Steve Pikiell has things moving in the right direction at Rutgers, but an offseason transfer from his best player will slow down the progress. There are still some weapons here with Geo Baker and Ron Harper Jr. back along with Texas transfer Jacob Young, a volume 3-point shooter. Stony Brook transfer Akwasi Yeboah looks to be essentially a mid-major version of the departed Omuryi.
Fred Hoiberg’s teams at Iowa State were some of my favorites to watch in college basketball. They played an uptempo perimeter-oriented style that I find incredibly easy on the eye. That style will be a welcome addition to the Big Ten’s basketball landscape, but the results might not come in year one. Hoiberg will be working with a roster that he essentially built from scratch this summer. How Nebraska’s group of transfers fits together this year is anyone’s guess, but I’m certainly excited to watch.
Not much has gone right for Northwestern since making the NCAA Tournament in 2017. The Wildcats are just 10-28 in their last 38 Big Ten games and have to replace their top two players from last year’s roster. The hope will be that AJ Turner, Pete Nance, and Miller Kopp make significant offseason leaps while lacrosse star Pat Spencer and Talor Battle’s half brother, Boo Buie, can bring improvement to the backcourt. Is it possible? Sure, but I’m not betting on it.
Player of the Year: Cassius Winston
Freshman of the Year: Jerome Hunter
All-Big Ten: Cassius Winston, Anthony Cowan, Zavier Simpson, Ayo Dosunmu, Jalen Smith
Cassius Winston is an easy pick for Big Ten Player of the Year. He won the award last year and decided to return for his senior year. The fact that he isn’t a unanimous pick in this year’s poll feels criminal. His combination of ball screen feel, passing ability, and perimeter shooting is unmatched in college basketball. I think Zavier Simpson and Anthony Cowan are easy picks to join him on the first team given their importance to their respective teams as senior point guards.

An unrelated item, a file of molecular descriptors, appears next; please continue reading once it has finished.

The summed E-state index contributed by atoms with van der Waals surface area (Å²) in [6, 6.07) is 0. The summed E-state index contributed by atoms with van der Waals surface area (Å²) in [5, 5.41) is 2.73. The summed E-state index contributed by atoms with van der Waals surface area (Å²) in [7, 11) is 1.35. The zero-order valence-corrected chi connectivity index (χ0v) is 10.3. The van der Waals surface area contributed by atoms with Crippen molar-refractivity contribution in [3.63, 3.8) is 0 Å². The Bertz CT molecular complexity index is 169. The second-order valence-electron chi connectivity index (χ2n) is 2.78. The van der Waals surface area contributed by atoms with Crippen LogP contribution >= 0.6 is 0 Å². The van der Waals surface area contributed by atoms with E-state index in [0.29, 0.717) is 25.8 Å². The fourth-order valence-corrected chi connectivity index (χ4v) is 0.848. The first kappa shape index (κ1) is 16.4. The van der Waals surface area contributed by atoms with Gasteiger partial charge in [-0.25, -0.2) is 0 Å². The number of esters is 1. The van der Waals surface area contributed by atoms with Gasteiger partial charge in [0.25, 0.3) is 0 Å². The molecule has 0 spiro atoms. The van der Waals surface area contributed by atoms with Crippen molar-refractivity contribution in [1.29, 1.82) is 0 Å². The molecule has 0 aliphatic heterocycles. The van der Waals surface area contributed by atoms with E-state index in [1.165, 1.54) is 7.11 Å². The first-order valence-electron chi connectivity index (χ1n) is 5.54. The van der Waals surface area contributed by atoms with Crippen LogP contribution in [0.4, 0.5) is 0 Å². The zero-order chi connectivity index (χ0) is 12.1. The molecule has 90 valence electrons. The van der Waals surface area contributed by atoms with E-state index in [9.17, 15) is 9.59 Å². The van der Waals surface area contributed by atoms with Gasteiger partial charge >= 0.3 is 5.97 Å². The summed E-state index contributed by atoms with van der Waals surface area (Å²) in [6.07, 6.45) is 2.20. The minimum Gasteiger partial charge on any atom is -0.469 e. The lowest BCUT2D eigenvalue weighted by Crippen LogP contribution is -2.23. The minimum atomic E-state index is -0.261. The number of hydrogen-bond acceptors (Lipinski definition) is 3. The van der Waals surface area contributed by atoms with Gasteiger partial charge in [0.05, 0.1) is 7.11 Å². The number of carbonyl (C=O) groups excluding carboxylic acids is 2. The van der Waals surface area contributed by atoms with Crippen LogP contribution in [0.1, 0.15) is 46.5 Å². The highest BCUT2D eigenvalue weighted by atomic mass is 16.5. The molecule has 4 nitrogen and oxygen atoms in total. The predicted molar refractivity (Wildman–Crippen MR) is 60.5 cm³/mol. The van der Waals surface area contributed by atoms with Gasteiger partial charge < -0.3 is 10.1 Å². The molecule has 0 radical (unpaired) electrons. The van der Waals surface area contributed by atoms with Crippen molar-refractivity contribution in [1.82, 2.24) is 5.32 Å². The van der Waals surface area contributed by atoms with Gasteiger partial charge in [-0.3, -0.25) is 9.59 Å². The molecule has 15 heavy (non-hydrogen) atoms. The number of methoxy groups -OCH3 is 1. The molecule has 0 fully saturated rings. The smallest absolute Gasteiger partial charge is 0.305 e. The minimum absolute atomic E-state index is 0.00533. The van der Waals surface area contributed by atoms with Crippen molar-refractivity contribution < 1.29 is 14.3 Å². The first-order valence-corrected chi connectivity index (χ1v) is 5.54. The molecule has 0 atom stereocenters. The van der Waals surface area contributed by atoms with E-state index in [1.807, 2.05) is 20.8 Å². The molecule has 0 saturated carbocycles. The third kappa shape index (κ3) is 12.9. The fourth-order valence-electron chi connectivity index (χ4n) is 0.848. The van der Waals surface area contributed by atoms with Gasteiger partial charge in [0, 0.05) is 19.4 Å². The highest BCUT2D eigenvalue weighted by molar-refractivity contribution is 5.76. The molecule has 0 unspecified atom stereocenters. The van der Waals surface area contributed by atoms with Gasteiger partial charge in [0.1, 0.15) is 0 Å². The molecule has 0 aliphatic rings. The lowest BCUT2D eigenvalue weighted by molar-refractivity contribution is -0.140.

The last two spots were a bit more complicated. I opted to go with raw talent and picked Ayo Dosunmu and Jalen Smith to round out my team. Both players were excellent as freshmen but certainly didn’t play at a first-team all-conference level.
I don’t love having two players from Maryland on the first team, but I wasn’t going to consider Lamar Stevens given his inefficiency or Kaleb Wesson. Counting stats remain (almost) undefeated as Stevens was picked on the first team by 26 of 28 votes.
Freshman of the Year feels wide open this year, but Ohio State’s DJ Carton received over half the votes for that honor. I went with an off the wall pick.
There are six top-50 freshmen on Big Ten rosters this year — Trayce Jackson-Davis (30), DJ Carton (34), Rocket Watts (39), EJ Liddell (44), Kofi Cockburn (46) and Alonzo Gaffney (50) — but I’m not convinced that any player in that group has the inside track on a featured role in the way we saw from Romeo Langford or Ignas Brazdeikis last year.
Jackson-Davis will be one of three post players featured in Indiana’s revamped inside-first offense. Carton will share point guard duties with transfer CJ Walker, who started for a Florida State team that made the Elite Eight two years ago. Watts is fighting for minutes in a backcourt that features two seniors. Ohio State’s frontcourt freshmen have to battle for the playing time left over after two Wessons and a host of returning wings.
If junior college transfers were eligible, Nebraska’s Cam Mack would be a prime candidate because the No. 3 ranked JUCO recruit will put up huge numbers in this revamped Cornhusker squad. I looked long and hard at Michigan freshman Franz Wagner given the role that Michigan needs him to play, but in the end, I went off the board with Indiana’s Jerome Hunter.
Hunter took a medical redshirt last year due to a leg issue but has been cleared to play in 2019-20. Health is a significant issue for Hunter, but if he’s full-go, he’s as talented as any newcomer in the conference. Indiana’s roster desperately needs a wing scorer and creator, and Hunter is the best candidate to fill that void.